Back to solo bikes - I'm a timid comfort braker - hottest I've ever got my brakes was descending Mont Ventoux - 20 or 30 minutes of dragging the brakes on and off. I run my tyres at 100psi - no explosion to report. If your gf is new to cycling then she won't be climbing mile high mountains I would guess. Probably on more comfortable tyres than 100 psi also.

If you bully her into descending, brakes off, faster than she is comfortable with then there is the risk of running wide on a corner and a nasty crash. In the (unlikely) event of a blowout theres a chance she'll hold it up.

Here's the thing. If you make riding unpleasant for her by haranging her about things then she'll stop the riding. I'd suggest leave her be about braking.

Just my 2c - I could be missing something. I hope you continue enjoying bikes together.
Emphasized for truth.

And the technical solution is easy enough: drum brakes.
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Old 08-15-12, 09:38 AM
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I would do flatter rides until she gets more comfortable with the descents.
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Old 08-15-12, 09:56 AM
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THis is a good question for me. I have wondered just how long of a descent do I have to go down before issues like overheating rims become an issue to worry about?
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Old 08-15-12, 11:09 AM
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OK, 6 miles of 4% grade. No problem. With my 250 pounds on a road bike (25 mm tires and 19 mm rims) I've only had significant heating on my rims during a 4 mile long 11% average grade (Oregon cascades forest service road with lots of switchbacks, so I couldn't go very fast and take advantage of the "terminal velocity"). Just use high-quality tires and change them when they get worn or damaged- it takes a pretty hot rim to melt the bead/sidewall enough to blow a tire.
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Old 08-15-12, 11:22 AM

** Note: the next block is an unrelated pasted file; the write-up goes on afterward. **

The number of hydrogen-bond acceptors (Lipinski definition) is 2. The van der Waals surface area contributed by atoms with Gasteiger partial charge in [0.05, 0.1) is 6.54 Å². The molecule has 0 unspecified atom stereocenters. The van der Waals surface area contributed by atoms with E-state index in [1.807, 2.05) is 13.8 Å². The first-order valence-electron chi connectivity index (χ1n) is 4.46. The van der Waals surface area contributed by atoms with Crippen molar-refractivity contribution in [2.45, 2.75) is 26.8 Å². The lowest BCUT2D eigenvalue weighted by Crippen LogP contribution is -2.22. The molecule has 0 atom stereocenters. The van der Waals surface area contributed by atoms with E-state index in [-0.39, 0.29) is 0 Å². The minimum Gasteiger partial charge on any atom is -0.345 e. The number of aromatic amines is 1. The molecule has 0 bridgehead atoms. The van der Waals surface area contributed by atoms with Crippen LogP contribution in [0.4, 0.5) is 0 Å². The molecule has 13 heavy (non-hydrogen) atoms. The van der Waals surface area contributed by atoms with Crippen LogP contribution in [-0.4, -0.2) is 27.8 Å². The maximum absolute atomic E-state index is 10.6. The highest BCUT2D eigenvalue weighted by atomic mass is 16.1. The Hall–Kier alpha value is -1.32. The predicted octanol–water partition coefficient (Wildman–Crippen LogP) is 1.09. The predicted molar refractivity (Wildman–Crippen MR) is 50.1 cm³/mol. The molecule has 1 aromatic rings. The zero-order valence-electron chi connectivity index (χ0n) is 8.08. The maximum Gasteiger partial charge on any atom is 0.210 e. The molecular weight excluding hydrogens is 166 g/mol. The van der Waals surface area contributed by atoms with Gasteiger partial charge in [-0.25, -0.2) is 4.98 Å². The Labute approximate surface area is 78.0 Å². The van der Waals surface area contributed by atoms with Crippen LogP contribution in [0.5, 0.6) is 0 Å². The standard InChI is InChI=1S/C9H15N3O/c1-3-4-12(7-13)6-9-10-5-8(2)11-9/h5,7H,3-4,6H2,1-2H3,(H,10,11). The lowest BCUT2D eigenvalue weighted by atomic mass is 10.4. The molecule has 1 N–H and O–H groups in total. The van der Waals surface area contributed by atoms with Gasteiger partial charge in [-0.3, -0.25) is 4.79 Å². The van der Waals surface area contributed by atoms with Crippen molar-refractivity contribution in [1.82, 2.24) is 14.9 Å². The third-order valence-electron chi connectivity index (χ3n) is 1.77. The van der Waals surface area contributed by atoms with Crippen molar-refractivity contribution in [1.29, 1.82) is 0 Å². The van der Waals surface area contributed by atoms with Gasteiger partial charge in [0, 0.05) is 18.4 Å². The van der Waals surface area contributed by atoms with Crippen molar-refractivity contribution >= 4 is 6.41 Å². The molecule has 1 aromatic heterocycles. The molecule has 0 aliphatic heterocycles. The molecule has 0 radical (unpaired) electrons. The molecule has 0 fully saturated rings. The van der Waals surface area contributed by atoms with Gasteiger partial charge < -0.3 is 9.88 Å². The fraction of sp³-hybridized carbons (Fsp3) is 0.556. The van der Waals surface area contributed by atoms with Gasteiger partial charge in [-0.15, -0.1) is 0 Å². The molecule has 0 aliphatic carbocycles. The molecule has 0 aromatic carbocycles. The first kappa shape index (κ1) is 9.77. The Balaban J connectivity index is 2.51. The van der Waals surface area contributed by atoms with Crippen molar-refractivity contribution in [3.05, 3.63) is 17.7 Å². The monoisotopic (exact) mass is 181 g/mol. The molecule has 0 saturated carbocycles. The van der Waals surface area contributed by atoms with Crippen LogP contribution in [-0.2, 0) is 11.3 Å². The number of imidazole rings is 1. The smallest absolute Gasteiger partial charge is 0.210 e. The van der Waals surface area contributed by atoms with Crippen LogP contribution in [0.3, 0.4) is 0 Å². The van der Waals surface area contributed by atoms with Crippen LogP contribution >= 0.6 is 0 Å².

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I think maybe the steel bead expands and you get blow-offs. Does a kevlar bead help?
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Old 08-15-12, 11:31 AM
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Originally Posted by starving
Here is a ride we plan to do.....
With that, I wouldn't worry at all.

Well, maybe if visibility, traction, or something else became real bad and prompted an extra-slow descent...
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Old 08-15-12, 11:34 AM
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Originally Posted by cycle_maven
OK, 6 miles of 4% grade. No problem. With my 250 pounds on a road bike (25 mm tires and 19 mm rims) I've only had significant heating on my rims during a 4 mile long 11% average grade (Oregon cascades forest service road with lots of switchbacks, so I couldn't go very fast and take advantage of the "terminal velocity"). Just use high-quality tires and change them when they get worn or damaged- it takes a pretty hot rim to melt the bead/sidewall enough to blow a tire.
Originally Posted by Kimmo
I think maybe the steel bead expands and you get blow-offs. Does a kevlar bead help?
The heat expands the air within the tubes, causing the pressure to rise inside them. The tires aren't rated for such high pressures, so they blow off the rim.
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Old 08-15-12, 11:41 AM
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Originally Posted by AlphaDogg
The heat expands the air within the tubes, causing the pressure to rise inside them. The tires aren't rated for such high pressures, so they blow off the rim.
Exactly. Which is why hub brakes are safer.
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Old 08-15-12, 12:19 PM
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Originally Posted by starving
On a longer descent, would it help to take a break every few minutes and spray the rims with a water bottle?
That is totally unnecessary.

For one thing, the descents in the ride you linked above are just not all that steep. It's entirely possible that you could descend these without braking at all (assuming there are no traffic controls or corners that require braking). Also, with this kind of grade, simply sitting more upright and using your body to 'catch the wind' would give you a substantial decrease in speed without even touching the actual brakes.

There are several websites out there that directly investigate what it takes to make this happen.